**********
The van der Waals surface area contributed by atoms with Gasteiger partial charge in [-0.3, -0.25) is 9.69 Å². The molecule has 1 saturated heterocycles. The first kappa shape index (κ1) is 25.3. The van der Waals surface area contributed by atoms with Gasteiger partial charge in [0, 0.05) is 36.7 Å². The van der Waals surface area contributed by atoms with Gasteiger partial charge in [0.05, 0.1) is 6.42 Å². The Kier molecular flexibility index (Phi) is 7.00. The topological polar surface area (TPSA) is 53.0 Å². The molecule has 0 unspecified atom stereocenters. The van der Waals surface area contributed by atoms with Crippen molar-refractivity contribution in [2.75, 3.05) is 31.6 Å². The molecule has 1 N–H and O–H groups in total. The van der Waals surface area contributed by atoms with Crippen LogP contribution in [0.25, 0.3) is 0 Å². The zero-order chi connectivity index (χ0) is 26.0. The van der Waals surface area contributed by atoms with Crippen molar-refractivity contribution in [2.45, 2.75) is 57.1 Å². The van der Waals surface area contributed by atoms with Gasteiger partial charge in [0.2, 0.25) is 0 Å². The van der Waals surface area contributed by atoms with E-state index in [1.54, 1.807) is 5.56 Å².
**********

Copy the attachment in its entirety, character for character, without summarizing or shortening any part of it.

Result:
The van der Waals surface area contributed by atoms with Gasteiger partial charge in [-0.3, -0.25) is 9.69 Å². The molecule has 1 saturated heterocycles. The first kappa shape index (κ1) is 25.3. The van der Waals surface area contributed by atoms with Gasteiger partial charge in [0, 0.05) is 36.7 Å². The van der Waals surface area contributed by atoms with Gasteiger partial charge in [0.05, 0.1) is 6.42 Å². The Kier molecular flexibility index (Phi) is 7.00. The topological polar surface area (TPSA) is 53.0 Å². The molecule has 0 unspecified atom stereocenters. The van der Waals surface area contributed by atoms with Crippen molar-refractivity contribution in [2.75, 3.05) is 31.6 Å². The molecule has 1 N–H and O–H groups in total. The van der Waals surface area contributed by atoms with Crippen LogP contribution in [0.25, 0.3) is 0 Å². The zero-order chi connectivity index (χ0) is 26.0. The van der Waals surface area contributed by atoms with Crippen molar-refractivity contribution in [2.45, 2.75) is 57.1 Å². The van der Waals surface area contributed by atoms with Gasteiger partial charge in [0.2, 0.25) is 0 Å². The van der Waals surface area contributed by atoms with E-state index in [1.54, 1.807) is 5.56 Å².